Tarsem Singh Dhandwar’s Restrained Return

Cinema has been a little duller for the eight-year absence of Tarsem Singh Dhandwar, the Indian-born auteur whose flamboyant formal style carried over from the music video realm into a distinctively sensuous strain of mainstream fantasy filmmaking — halted by the relative disappointment of 2015’s lackluster Ryan Reynolds vehicle “Self/less.” That makes Singh Dhandwar’s return with “Dear Jassi” something of an event, even before considering the film’s surprising expansion of his repertoire: Leaving behind Hollywood, genre cinema and his trademark maximalist mise-en-scène for his first film made in his homeland, the director keeps things simple but stately in this fact-based tale of young, star-crossed love in India’s Punjab region.

The result is sometimes slack but incrementally powerful, marked by a palpable sense of renewed purpose on the part of its helmer. Singh Dhandwar claims the true story of Jaswinder Kaur Sidhu, a young Indian-Canadian woman murdered by her own family in an honor killing in 2000, has been at the back of his mind for more or less the duration of his feature film career — and there is a bracing air of catharsis to “Dear Jassi,” an emphasis on elemental emotions and visceral violence that is new to his work.

Yet in this unfamiliarly restrained register, the filmmaker doesn’t feel entirely at home with pure human storytelling. The two characters at the center of Amit Rai’s screenplay are superficially defined beyond their all-consuming devotion, and that lack of nuance and texture makes for some flat stretches across a leisurely 134-minute runtime — though a shattering finale, staged with brilliant formalist rigor, leaves the most lasting impression. That echoing impact, combined with auteur name value and a Platform Prize win at Toronto last month, should secure the film global arthouse exposure.

“Dear Jassi” opens (and closes) with its most fancifully Tarsem-esque flourish, and an effective one at that: a bookending musical narration by celebrated Punjab singer and poet Kanwar Grewal, seated on a desolate patch of farmland that will gain in resonance by the film’s end, that frames the story we’re about to see as a manner of folk tale, at once ancient and unhappily contemporary. “Romeo and Juliet” is directly invoked, and we soon see why as we’re introduced to 19-year-old Jaswinder (Pavia Sidhu), nicknamed Jassi, the ingenuous daughter of a wealthy Indian-Canadian family from British Columbia, and Mithu (Yugam Sood), a poor, illiterate rickshaw driver in her ancestral Punjab hometown of Jagraon.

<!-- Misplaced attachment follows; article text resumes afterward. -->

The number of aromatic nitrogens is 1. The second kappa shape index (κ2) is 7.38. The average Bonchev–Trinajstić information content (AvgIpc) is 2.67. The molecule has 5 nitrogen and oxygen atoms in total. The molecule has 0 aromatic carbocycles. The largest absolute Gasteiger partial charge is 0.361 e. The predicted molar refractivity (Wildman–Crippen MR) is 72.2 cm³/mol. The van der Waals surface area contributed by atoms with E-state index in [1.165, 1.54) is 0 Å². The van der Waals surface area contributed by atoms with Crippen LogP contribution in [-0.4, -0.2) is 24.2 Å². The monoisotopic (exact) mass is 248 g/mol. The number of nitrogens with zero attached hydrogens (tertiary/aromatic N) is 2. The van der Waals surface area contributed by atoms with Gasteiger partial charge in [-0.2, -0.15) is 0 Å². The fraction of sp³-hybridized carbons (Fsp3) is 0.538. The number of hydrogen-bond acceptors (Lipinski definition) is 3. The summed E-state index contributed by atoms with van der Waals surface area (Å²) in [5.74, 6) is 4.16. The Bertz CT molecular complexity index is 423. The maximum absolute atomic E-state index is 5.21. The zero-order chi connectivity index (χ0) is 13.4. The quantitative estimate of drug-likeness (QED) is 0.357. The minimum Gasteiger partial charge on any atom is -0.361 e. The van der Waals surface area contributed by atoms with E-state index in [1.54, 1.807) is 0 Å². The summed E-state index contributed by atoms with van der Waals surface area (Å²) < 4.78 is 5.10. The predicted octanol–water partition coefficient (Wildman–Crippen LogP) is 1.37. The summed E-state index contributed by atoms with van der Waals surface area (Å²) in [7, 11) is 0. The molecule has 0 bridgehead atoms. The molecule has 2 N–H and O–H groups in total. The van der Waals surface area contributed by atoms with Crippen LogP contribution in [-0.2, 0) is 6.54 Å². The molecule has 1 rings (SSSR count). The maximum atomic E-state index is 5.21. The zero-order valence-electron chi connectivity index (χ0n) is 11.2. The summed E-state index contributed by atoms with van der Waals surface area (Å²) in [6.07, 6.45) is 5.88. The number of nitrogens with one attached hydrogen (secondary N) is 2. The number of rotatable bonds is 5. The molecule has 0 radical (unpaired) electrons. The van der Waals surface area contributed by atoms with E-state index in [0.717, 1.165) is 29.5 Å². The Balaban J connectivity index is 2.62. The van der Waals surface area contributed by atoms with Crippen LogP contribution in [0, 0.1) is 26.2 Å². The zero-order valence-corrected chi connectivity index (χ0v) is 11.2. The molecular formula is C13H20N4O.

Jassi meets Mithu while visiting relatives in Jagraon, and the attraction between them is immediate. Singh Dhandwar and his young stars are attentive to the naive, moony gazes and gasps of puppy love, though Rai’s dialogue has a tendency to over-explain such body language: “I want to stay here with you forever,” she moans as her return flight to Canada beckons, as if that wasn’t already obvious. Back home, she maintains a long-distance connection with her beau, writing him long, besotted letters that Mithu finds a local scholar to read aloud. But the miles aren’t even the biggest obstacle to their romance, as Jassi realizes her snobbish, tradition-bound family will never consent to her relationship with a working-class nobody. Returning to India, she courageously takes matters into her own hands.

You can see where this going, as the story follows (with no fictional intervention needed) its apparent Shakespearean template down to a secret wedding and a catastrophic failure to communicate, only to eventually take its own horribly tragic turn. Singh Dhandwar and Rai counteract the doe-eyed idealism of the central romance — as Jassi and Muthi vow to stay together against all social and familial obstacles — with a detailed focus on practical complications, in particular the treacherous paperwork of lawyers and immigration officers. That split between romanticism and real-world grit is most strikingly felt in a candid shot of a divey hotel bed the night after the lovers’ marriage and consummation, its white sheets bearing a blush of blood.

Amid such contrasts and complexities, it’s hard not to wish we had a fuller sense of Jassi and Muthi as personalities, rather than as mere beautiful victims of their defiant feelings. An appealing presence with mostly TV credits under her belt, Sidhu gives Jassi some sense of stubbornly dreamy fight, though newcomer Sood finds less expressive leeway in the script. Singh Dhandwar and his regular DP Brendan Galvin regard the leads with almost awed tenderness: Any frame featuring the two seems to glow a little brighter than any other. At their most crazy in love, the film whirls dynamically with them — though the greatest cinematic coup in “Dear Jassi,” counter to all its director’s previous instincts, lies in the poised severity of a still camera, in one scene of unseen, unspeakable punishment. It’s certainly new for a Tarsem Singh Dhandwar film to startle us with imagery withheld, rather than offered in abundance; either way, it’s good to have him back.

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